SO INJUSTICE IS TO BE extenuated if it provokes an interest in justice. Injustice is even a lucky break for justice. A lot of villains can get away with a lot of villainy on such grounds. The debate about the death penalty in America has been about the execution by the state of people who are guilty of murdering other people. Are we now to have a debate about the execution by the state of people who are not guilty of murdering other people? It seems so, in Douthat’s world. His commentary on the death of Troy Davis is not only twisted, it is also puerile—the work of a man for whom debate is all, who should tear himself away from his laptop and get out more, who lives in the rapture of points and counter-points that passes for intellectual life for too many opinion journalists, and knows only the athleticism of argument and counter-argument. Douthat’s clever little discourse is lacking in a certain degree of acquaintance with life. It is all treble and no bass. And its casuistic nature is typical also of a theological desperation. Something happened in the world that embarrassed Douthat’s worldview. He could have chosen to meet the contradiction honestly, to acknowledge the intellectual dissonance, to take on the moral disquietude. Instead he chose to protect his worldview, and secure it against empirical shock, in the manner of all apologetics. The execution of an innocent man had to be (as the Marxists used to say) worked into the analysis. The aim of Douthat’s dialectical agility is to bend reality to his mental needs, which in his case are the needs of conservatism. Progressives do this, too, since they, too, believe in tidy philosophical packages, in world-pictures that add up and account for everything under the sun. But nothing rots the life of the mind more than the immunity to experience.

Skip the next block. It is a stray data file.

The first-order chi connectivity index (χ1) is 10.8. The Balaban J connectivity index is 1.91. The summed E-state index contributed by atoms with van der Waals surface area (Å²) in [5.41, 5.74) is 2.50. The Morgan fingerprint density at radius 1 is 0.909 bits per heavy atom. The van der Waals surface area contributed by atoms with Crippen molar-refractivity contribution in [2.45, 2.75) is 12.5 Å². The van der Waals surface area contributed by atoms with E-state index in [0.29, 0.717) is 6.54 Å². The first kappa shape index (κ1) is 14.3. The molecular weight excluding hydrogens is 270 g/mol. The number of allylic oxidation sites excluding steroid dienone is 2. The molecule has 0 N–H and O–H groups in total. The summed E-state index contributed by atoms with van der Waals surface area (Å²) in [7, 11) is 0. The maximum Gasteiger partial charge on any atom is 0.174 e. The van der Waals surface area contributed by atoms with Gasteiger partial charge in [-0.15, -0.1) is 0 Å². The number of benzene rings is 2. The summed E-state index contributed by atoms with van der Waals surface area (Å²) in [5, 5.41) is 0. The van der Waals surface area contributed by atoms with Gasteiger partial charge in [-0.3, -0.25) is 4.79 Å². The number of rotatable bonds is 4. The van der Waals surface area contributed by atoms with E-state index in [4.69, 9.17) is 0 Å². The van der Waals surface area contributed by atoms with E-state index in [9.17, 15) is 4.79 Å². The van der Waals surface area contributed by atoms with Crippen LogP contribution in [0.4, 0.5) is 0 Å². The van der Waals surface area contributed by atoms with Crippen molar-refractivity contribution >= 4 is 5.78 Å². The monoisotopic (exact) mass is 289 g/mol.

Leon Wieseltier is the literary editor of The New Republic. This article originally ran in the October 20, 2011, issue of the magazine.